ACTIVITY 220: Quickly
read the article below to get the general idea and think about the
disaster described here. Then, choose the most appropriate title from the
menu and check the correct answer.
Don't worry if there are some words you don't
know: just read for a gist without using your dictionary.
In the summer of 1883, from the Sunda Straits between Java and Sumatra, the
volcano of Krakatoa suddenly blew eleven cubic miles of ash and rock into the
stratosphere, sending a shock wave seven times around the globe. The dying
ripples of the enormous tidal wave which followed the eruption reached the
English Channel, and the volcanic debris, encircling the planet, altered weather
and harvest patterns around the world for years afterwards.
Within a few decades, forests and animals had returned to the tiny islands which
were all that remained of Krakatoa's outer edge. Meanwhile, from the waters
between them, emerged a threatening smoking rock, sometimes growing at a rate of
more than three feet (about 1 metre) a month. The locals call it 'Anak Krakatau' - 'Child of
Krakatoa'. It has actually raised and submerged its head five times since its
first appearance in 1925, and when Lome and I reached it in September 1983 it
was nearly 300 feet high and so active that the government had denied us landing
permits. Under these circumstances we were obliged to reach it at night, in a
small open boat crewed by two very anxious and expensive local fishermen.
We approached through floating fields of pumice
– produced from lava
cooled in the sea – which knocked against our
wooden boat, and when we stepped into the water to drag the boat on to the
beach, as black as the night around us, our bare feet sank into sand too hot for
comfort. We began to climb slowly upwards, into a storm of ash which blocked our
view of the coming dawn.
It was nearly daylight by the time we reached the summit. A few miles away, in
three directions, lay the islands of Verlaten, Lang Eiland and Rakata, which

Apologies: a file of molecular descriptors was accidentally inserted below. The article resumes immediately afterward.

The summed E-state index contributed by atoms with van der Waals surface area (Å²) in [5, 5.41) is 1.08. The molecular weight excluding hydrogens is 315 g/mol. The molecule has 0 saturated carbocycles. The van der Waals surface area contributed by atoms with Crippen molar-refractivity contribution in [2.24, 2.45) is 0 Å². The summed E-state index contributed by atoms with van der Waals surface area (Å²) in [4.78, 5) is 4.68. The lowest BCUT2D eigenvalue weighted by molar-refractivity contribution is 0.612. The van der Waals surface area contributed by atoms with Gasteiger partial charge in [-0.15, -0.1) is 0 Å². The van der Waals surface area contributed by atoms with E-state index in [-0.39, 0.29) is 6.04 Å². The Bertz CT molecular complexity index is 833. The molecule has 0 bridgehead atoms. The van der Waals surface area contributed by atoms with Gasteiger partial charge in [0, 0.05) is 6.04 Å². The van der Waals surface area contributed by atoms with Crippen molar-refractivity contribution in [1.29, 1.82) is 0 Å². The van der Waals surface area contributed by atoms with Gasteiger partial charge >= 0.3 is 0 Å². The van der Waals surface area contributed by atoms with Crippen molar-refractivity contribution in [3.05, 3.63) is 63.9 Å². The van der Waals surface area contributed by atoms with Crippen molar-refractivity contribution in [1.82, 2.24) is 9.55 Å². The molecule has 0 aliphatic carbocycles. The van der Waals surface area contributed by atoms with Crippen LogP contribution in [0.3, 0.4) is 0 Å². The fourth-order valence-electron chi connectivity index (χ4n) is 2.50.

were all that remained of the original volcano. Beyond them we could survey the
distant coastline of Java on one side and Sumatra on the other. We could just see the point where, in
that August of 1883, the Dutch administrator of south Sumatra and his family
had observed the tidal wave rise 150 feet right up to the veranda of their
house, pause, and withdraw again, taking some of their flowerpots, half the
hillside, and the entire town with its population of 800
people. To the south, off Java, we could detect where the mouth of the Lampong
river lay, where another survivor, a fisherman, had found himself struggling in
a furious inrushing sea, and had seized and ridden for miles inland what he had
thought was a log, but discovered to be an equally terrified crocodile.
Around and beneath us moved an oily, uneasy sea, dotted with floating stones. We
had read that the temperature of the sea round here could vary suddenly by
hundreds of degrees. Ships are advised to steer well clear of the islands, as
the seabed is constantly moving and enormous magnetic disturbances cause
compasses to swing wildly. It was these haunted waters which had swallowed up
nearly all the 36,000 victims who had perished in the first explosion. A crewman
in the ship Samoa, which passed through the Sunda Straits shortly afterwards,
described seeing bodies and pumice stretching all the way to the horizon.
Floating pumice fields were so thick that sailors could walk on them
– and some
carried human remains 4,500 miles across the Indian Ocean to the beaches of
Now, read the article carefully and find the words
which express the explanations below. Then
check your answers.
little waves (PARAGRAPH 1):
small pieces of rock and ash produced during an eruption
came out (PARAGRAPH 2):
lowered below the surface (PARAGRAPH
top of a hill or mountain (PARAGRAPH
thick piece of wood (PARAGRAPH 4):
died (PARAGRAPH 5):
Finally, for questions 1-to-6, choose the answer (A,
B, C or D) which you think fits best according to the article.
Before looking up a word you don't understand in your dictionary, decide
if you really need to know what it means. Then
check your answers.
What do we learn about the eruption of Krakatoa?
A. It was seven times stronger
than any previous
eruption. B. The sound was heard as far away as England. C. It was impossible to grow crops
in Java for years
afterwards. D. Most of the island where the volcano had been
Why did the visitors approach Anak Krakatau by night?
A. They were not supposed to be there. B. They had been delayed by the fishermen.
C. It was less hot at that time. D. The volcano was more impressive then.
When the visitors reached the summit, they
A. discovered how much of the original volcano had
disappeared. B. thought how beautiful the view was. C. drew a map of the coastline of Java and
Sumatra. D. thought about what had happened in the 1883
Which of these phrases is understood between 'but' and 'discovered'?
(paragraph 4, last sentence)
A. it was B. what he then C. had found himself D. where he
What impression of the sea do we get from the extract?
A. It's only safe for small boats. B. The waves are very rough. C. It's better not
to sail on it. D. You can't believe what once happened here.
The writer calls the waters 'haunted' because...
A. very few people go there. B. many people died there. C. the seabed is always changing. D. the volcano is still
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